Ross O’Carroll Kelly: ‘It’s the Celtic Phoenix, Sorcha. People are thankfully being stupid again’
‘As a country, we’re nearly back to where we were in ’03’
So we’re, like, dropping Honor to school – although Sorcha’s doing the actual driving because I celebrated the French result pretty hord and there’s a decent chance that I’ve still got the blood alcohol level of Guns N’ Roses in their prime.
I’ve got a big, hairy hangover rattling my bors and Honor isn’t helping matters, reading from – of all things – the Bible? Not that she’s found God or anything. Honor chose the other side a long, long time ago. But the school is holding auditions today for the job of performing the readings at the Easter Mass and Honor is determined to snag the port ahead of her newest nemesis, Sally Lewis-Long – as she said herself, “just to see the look on the stupid cow’s face”.
I’ve got 300 people camping out in a field in Clonord, waiting to put deposits down on houses that don’t even go on the morket until spring 2018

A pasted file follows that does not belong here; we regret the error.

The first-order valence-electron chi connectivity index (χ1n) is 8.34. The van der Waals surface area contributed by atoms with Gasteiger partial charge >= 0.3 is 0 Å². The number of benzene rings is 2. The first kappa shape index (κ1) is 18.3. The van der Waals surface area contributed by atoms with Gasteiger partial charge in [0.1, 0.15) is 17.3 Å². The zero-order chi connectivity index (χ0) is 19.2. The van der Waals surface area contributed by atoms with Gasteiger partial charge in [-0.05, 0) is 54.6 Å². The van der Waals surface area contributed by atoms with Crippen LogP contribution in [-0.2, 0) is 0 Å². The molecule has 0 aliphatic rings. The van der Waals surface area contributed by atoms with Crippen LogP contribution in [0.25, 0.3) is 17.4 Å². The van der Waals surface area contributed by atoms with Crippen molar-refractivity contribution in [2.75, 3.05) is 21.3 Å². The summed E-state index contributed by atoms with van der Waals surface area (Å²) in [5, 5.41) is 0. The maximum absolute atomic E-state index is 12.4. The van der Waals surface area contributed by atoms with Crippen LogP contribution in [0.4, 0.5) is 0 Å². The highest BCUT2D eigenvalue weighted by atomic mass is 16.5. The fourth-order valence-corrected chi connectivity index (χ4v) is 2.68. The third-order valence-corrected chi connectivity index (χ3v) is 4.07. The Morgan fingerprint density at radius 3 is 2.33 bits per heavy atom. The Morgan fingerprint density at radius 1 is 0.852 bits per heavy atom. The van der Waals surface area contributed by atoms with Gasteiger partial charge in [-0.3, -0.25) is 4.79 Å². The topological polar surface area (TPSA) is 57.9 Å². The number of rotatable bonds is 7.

I love that she’s competitive like me. But, on the downside, my brain is crying listening to Sorcha running lines with her.
Honor’s going: “A reading from the Book of Ecclesiastes?”
And Sorcha’s there: “No, you’re making it sound like a question, Honor.”
“I’m saying there’s no question mork at the end of that sentence. Can you say it like this? A reading from the Book of Ecclesiastes.”
“A reading from the Book of, like, Ecclesiastes?”
“No, no, you’re still saying it like it’s a question.”
“A reading from the Book of, like, Ecclesiastes.”
“That’s better. Now, see can you say it without saying the word ‘like’. A reading from the Book of Ecclesiastes.”
“A reading from the Book of Ecclesiastes.”
I’m still trying to come up with a name for this new estate agency that I’m hoping to set up. I’m there, “What do you think of ‘Buy-Buy For Now’? That one actually came to me in a dream last night?”
Big sulky face